This article describes a more advanced technique referred to as hikidasu to create an opportunity to strike an opponent. It is organized as follows.
- What is hikidasu?
- Video Examples
- Examples of hikidasu with kaeshi-do
- Examples of hikidasu with de-kote
- Examples of hikidasu in Shinsa
- What Makes hikidasu So Effective?
- Closing Notes
Acknowledgement: I would like to acknowledge the teachings of [Fuku] [KendoNotes_Fuku] that first opened my eyes to this technique, Katsushi Chinen Sensei for introducing me to the term and concept of “hikidasu”, discussions with fellow dojo members and finally the articles and videos cited below which helped improve my understanding of this technique.
Updates: Oct 26, 2017 – Added two videos demonstrating hikidasu with a de-kote by Katsuhiko Tani (8 Dan). Oct 16, 2018 – Added videos showing hikidasu in shinsa. Nov 7, 2018 – Added an additional reason for the the value of hikidasu for those in jodan.
What is hikidasu?
The word hikidasu in Japanese means “to pull, take or draw out” according to jisho.org. In the context of kendo, Geoffrey Salmon (Kyoshi 7th Dan) describes hikidasu as “pulling your opponent in” [Salmon13]. For example, it could be subtle with a sasoi (誘い) [Danno13_Slow] which translates to “inviting” or “luring” an opponent to come in. Or, not-so-subtle by “provoking” or “triggering” the opponent to come in.
If the opponent is lured in and comes in to strike, then one has effectively created an opportunity to strike the opponent [Kendo-Guide_3Opportunities] [KendoNotes IpponChance]. Where the opponent is no longer able to block or evade an attack as described in [KendoNotes_Fuku] and, perhaps counter-intuitively, is vulnerable to attack.
It is probably best described with examples.
To illustrate the technique, I searched for and found a number of videos listed below which show hikidasu in matches and instructional demonstrations. The video speeds are normal or slow. Common to these particular examples are the following several stages. First, an “initiator” applies seme and moves forward as if to attack the opponent. This may include taking a small step forward with the right foot (seme-ashi) as is the case for these examples. The goal of this first stage is to draw out the opponent – the technique of hikidasu. Second, the opponent takes the bait and initiates (or is about to initiate) a men strike. Third, in anticipation of the men, the initiator executes a strike – which in the following first two sets of videos is limited to a kaeshi-do or de-kote.
It should be pointed out that one can also incorporate “inviting” the opponent as shown, for example, in [Danno13_Slow] at the 1:23, 2:15, 3:00 and 3:49 min marks.
Examples of Hikdasu with Kaeshi-Do
In the first set of examples, the initiator executes a kaeshi-do as the opponent is drawn out to strike men.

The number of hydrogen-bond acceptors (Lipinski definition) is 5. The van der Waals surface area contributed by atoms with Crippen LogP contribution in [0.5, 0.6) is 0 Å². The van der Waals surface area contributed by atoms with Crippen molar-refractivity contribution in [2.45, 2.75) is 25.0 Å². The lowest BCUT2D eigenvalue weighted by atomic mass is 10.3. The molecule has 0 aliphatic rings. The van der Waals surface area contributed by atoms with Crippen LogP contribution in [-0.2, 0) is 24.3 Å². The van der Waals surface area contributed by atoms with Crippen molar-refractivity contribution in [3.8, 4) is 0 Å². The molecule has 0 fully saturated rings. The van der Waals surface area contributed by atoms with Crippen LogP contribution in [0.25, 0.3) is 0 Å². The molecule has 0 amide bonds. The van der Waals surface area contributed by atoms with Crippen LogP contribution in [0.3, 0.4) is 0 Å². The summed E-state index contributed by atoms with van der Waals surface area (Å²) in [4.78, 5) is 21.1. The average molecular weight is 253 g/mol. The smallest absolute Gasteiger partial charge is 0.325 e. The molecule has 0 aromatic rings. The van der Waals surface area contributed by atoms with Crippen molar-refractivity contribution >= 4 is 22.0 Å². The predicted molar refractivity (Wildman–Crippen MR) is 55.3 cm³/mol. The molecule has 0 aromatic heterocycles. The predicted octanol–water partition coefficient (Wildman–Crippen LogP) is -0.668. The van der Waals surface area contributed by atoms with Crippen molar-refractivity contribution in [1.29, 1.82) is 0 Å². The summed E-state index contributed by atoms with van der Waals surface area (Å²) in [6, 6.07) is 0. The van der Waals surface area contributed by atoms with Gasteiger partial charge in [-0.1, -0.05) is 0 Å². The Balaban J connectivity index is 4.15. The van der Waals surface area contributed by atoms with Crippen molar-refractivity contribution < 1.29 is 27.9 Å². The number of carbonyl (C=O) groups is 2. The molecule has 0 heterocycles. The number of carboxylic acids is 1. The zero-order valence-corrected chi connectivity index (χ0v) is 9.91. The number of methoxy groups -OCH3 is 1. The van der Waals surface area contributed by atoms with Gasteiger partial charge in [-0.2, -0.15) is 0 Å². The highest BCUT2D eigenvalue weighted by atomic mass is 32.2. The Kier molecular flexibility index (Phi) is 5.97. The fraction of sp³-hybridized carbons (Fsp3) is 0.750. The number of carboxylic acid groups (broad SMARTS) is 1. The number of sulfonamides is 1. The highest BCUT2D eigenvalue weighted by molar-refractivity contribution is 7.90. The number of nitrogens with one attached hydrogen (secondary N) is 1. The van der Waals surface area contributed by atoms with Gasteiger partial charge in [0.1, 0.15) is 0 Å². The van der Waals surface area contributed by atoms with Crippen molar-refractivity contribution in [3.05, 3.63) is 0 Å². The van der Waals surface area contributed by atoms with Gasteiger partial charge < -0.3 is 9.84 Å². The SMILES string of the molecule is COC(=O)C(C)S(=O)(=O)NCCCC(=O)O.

- Here’s the technique executed by Masahiro Shoudai (6th Dan) at normal and slow speeds:
- Here’s the technique executed by Toru Kamei (Hanshi 8th Dan) at a normal speed (but poor viewing angle) and at a slow speed (with a much clearer angle):
- [Marugameissinkai-KaeshiDo] with clear examples in an instructional context.
- [Danno13_Slow, from 2:56 to 3:13 min].
- [Suzuki1501_Slow, starting from 0:33 min] where the right foot seme-ashi advances to lure the opponent in.
- Here’s the technique executed by Isato Matsuda (Hanshi 8th Dan) at both speeds:
Hikidasu with De-Kote
In the second set of examples, the initiator executes a de-kote as the opponent is drawn out to strike men.
- [ZNKF10_KF_Normal] from 0:21 min to 0:36 min where Takao Fujiwara (Hanshi 8th Dan) moves in at about the 0:31min mark to draw out Kamei Sensei.
- [ZNKF15_TaniVsMatsumoto_Normal] from 9:37min where Katsuhiko Tani (8 Dan) moves in while dipping the shinai to draw out Masashi Matsumoto (8 Dan).
- [ZNKF15_TaniVsKurita_Normal] from 8:00min where Katsuhiko Tani (8 Dan) seems to perform the same technique to draw out Waichiro Kurita (8 Dan).
- Here’s the technique executed by Koji Kasamura (Hanshi 8th Dan) at both speeds:
- [Marugameissinkai-Kote] with clear examples in an instructional context.
- There is a DVD which contains a brief section where Takao Fujiwara Sensei (Hanshi 8th Dan) teaches the technique and exercises to develop it [DVD08].
- The section is located in the 2nd of two DVDs in [DVD08] in the teaching section for the third group of 5th Dan candidates entitled “藤原範士、相手を引き出す、右足の攻め入り方、（五段受審の部、第三組 ）.”
Hikidasu in Shinsa
Here’s a couple of videos showing hikidasu in shinsa. Note that it helps to slow down the video speed to, for example, 0.25 to clearly see the initial seme-ashi and/or the slight forward body motion as if to strike followed by the subsequent “real” strike.
- 2011.11.23 祝！一発合格！六段審査まん八っぁん (6th dan shinsa) (2:33mins).